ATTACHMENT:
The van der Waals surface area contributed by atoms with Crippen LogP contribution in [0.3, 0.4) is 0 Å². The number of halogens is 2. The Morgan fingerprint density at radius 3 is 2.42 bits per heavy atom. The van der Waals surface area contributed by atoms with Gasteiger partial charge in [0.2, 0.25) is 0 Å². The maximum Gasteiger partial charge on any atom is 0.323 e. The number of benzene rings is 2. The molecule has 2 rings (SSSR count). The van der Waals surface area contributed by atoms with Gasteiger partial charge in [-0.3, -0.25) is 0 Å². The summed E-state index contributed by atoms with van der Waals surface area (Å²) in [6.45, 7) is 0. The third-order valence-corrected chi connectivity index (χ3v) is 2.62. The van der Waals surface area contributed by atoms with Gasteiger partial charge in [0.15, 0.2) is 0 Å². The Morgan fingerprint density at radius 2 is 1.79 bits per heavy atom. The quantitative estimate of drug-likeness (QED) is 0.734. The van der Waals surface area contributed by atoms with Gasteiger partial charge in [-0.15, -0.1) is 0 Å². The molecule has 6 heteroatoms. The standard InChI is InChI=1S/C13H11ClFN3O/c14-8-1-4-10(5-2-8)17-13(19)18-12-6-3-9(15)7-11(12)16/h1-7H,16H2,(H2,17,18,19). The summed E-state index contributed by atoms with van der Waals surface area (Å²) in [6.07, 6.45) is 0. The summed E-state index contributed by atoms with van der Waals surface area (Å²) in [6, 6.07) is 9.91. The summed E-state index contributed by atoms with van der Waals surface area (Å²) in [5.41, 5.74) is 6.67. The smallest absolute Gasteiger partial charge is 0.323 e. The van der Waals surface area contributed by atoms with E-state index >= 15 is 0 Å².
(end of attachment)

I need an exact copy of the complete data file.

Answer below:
The van der Waals surface area contributed by atoms with Crippen LogP contribution in [0.3, 0.4) is 0 Å². The number of halogens is 2. The Morgan fingerprint density at radius 3 is 2.42 bits per heavy atom. The van der Waals surface area contributed by atoms with Gasteiger partial charge in [0.2, 0.25) is 0 Å². The maximum Gasteiger partial charge on any atom is 0.323 e. The number of benzene rings is 2. The molecule has 2 rings (SSSR count). The van der Waals surface area contributed by atoms with Gasteiger partial charge in [-0.3, -0.25) is 0 Å². The summed E-state index contributed by atoms with van der Waals surface area (Å²) in [6.45, 7) is 0. The third-order valence-corrected chi connectivity index (χ3v) is 2.62. The van der Waals surface area contributed by atoms with Gasteiger partial charge in [0.15, 0.2) is 0 Å². The Morgan fingerprint density at radius 2 is 1.79 bits per heavy atom. The quantitative estimate of drug-likeness (QED) is 0.734. The van der Waals surface area contributed by atoms with Gasteiger partial charge in [-0.15, -0.1) is 0 Å². The molecule has 6 heteroatoms. The standard InChI is InChI=1S/C13H11ClFN3O/c14-8-1-4-10(5-2-8)17-13(19)18-12-6-3-9(15)7-11(12)16/h1-7H,16H2,(H2,17,18,19). The summed E-state index contributed by atoms with van der Waals surface area (Å²) in [6.07, 6.45) is 0. The summed E-state index contributed by atoms with van der Waals surface area (Å²) in [6, 6.07) is 9.91. The summed E-state index contributed by atoms with van der Waals surface area (Å²) in [5.41, 5.74) is 6.67. The smallest absolute Gasteiger partial charge is 0.323 e. The van der Waals surface area contributed by atoms with E-state index >= 15 is 0 Å².